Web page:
When God confronted the devil with the faithful example of Job, Satan relegated the man’s faithfulness to be solely due to God placing a hedge around him (Job 1:9-10). While it is true that God blessed Job, the hedge of God’s providence was not, as the devil suggested, impassable. God showed this by allowing the devil to remove Job’s blessings (Job 1:12). When Satan took all of his children and possessions away from him in one day, Job could have charged God foolishly, but he didn’t (Job 1:21-22). When on a later occasion Satan robbed Job of his health, Job could have followed the advice of his wife to curse God and die, but he didn’t (Job 2:9-10).
Job, as all men, had a choice in his reaction to suffering. Trials and temptations do not take away our volition. If we had no say in how we react to Satan’s onslaughts, then where would be the virtue in resisting temptation? The truth is God places a protective hedge around all of His children (1 Thess. 5:23; 2 Tim. 1:12; Jude 24). We, however, can choose to go over the hedge to follow the allurements of sin, or stay within the confines of God’s grace (Acts 13:43). God expects us to choose the way of escape He provides (1 Cor. 10:13). It is the balance of both of these truths that causes us to realize how Jude 21, “Keep yourselves in the love of God, looking for the mercy of our Lord Jesus Christ unto eternal life,” is in complete harmony with verse 24, “Now unto him that is able to keep you from falling, and to present you faultless before the presence of his glory with exceeding joy.” We keep ourselves in the love of God, who keeps us from falling.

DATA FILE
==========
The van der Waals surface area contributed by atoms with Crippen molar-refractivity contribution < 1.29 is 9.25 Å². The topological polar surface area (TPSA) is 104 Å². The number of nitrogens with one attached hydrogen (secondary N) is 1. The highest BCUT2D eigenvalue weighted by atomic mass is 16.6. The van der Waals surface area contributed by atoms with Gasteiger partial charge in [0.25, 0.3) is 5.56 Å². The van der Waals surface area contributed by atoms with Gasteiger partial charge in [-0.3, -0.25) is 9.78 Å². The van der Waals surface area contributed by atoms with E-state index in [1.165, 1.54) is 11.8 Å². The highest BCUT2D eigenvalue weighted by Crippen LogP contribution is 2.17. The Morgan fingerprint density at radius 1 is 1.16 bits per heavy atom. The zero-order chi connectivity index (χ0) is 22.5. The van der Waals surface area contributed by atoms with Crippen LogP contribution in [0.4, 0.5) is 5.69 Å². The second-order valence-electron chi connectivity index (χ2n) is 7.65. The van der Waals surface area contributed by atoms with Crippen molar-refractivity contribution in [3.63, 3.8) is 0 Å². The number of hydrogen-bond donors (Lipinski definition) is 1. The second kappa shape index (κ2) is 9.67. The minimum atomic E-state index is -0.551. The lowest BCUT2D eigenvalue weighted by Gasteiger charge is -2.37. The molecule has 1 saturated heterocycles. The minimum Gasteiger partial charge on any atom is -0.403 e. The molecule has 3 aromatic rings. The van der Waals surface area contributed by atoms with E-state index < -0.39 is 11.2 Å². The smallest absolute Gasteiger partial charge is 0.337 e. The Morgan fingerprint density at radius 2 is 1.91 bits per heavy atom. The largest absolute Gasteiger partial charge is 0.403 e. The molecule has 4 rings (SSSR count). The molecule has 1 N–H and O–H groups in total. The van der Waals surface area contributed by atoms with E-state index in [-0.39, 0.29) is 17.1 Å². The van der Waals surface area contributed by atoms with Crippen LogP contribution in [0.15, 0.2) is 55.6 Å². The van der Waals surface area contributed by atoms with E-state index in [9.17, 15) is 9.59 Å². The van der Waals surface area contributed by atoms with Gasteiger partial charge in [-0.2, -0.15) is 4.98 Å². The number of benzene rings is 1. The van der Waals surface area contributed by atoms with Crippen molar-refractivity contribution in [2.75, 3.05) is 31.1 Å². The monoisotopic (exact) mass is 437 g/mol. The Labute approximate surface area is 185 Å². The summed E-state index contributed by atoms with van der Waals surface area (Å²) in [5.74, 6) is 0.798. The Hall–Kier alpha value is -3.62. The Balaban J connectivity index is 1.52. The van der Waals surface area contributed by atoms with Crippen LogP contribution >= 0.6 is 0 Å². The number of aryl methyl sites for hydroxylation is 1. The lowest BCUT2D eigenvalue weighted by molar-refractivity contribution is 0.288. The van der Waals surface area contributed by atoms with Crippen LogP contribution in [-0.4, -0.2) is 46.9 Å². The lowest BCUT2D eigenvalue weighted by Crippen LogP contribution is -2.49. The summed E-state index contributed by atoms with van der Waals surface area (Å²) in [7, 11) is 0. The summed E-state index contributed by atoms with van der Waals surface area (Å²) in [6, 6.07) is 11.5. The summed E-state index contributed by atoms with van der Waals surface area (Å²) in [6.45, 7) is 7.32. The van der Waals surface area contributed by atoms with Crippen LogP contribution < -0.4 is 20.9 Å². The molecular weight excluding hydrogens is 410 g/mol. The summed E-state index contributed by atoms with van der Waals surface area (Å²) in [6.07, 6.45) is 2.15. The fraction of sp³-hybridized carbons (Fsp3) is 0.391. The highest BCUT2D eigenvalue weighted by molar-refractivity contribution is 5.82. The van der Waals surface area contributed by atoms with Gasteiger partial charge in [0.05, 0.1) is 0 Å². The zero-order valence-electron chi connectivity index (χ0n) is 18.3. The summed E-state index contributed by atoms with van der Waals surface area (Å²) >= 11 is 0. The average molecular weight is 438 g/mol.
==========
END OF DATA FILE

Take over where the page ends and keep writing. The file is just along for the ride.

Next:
This realization of God’s protective care should cause all of us to be thankful. What grim fates and heartaches has the Lord spared you from? Only He knows. Be thankful and trust in Him (Prov. 3:5-6). When all of what Job held dear was removed, he still maintained his trust in the Lord. In Job 13:15 he declared, “Though he slay me, yet will I trust in him.” Would you and I maintain our devotion while bereft of what we hold dearest? We hope and pray that we would be like Job.
Concentrate on the good things God has given. His goodness leads us to repentance (Rom. 2:4). When we neglect to acknowledge God and be thankful for what He does for us, then we go over the hedge (Rom. 1:21). Those described in Romans 1 who turned their backs on God, went over the hedge. Is it any wonder that we find “God gave them up” (Rom. 1:24, 26), and did not continue His providential attempts to keep them faithful? God will work with us as long as we work with Him, but when we are bent on sin, then the only recourse is for us to hit rock bottom until we again realize our need for Him.
-by Mark Day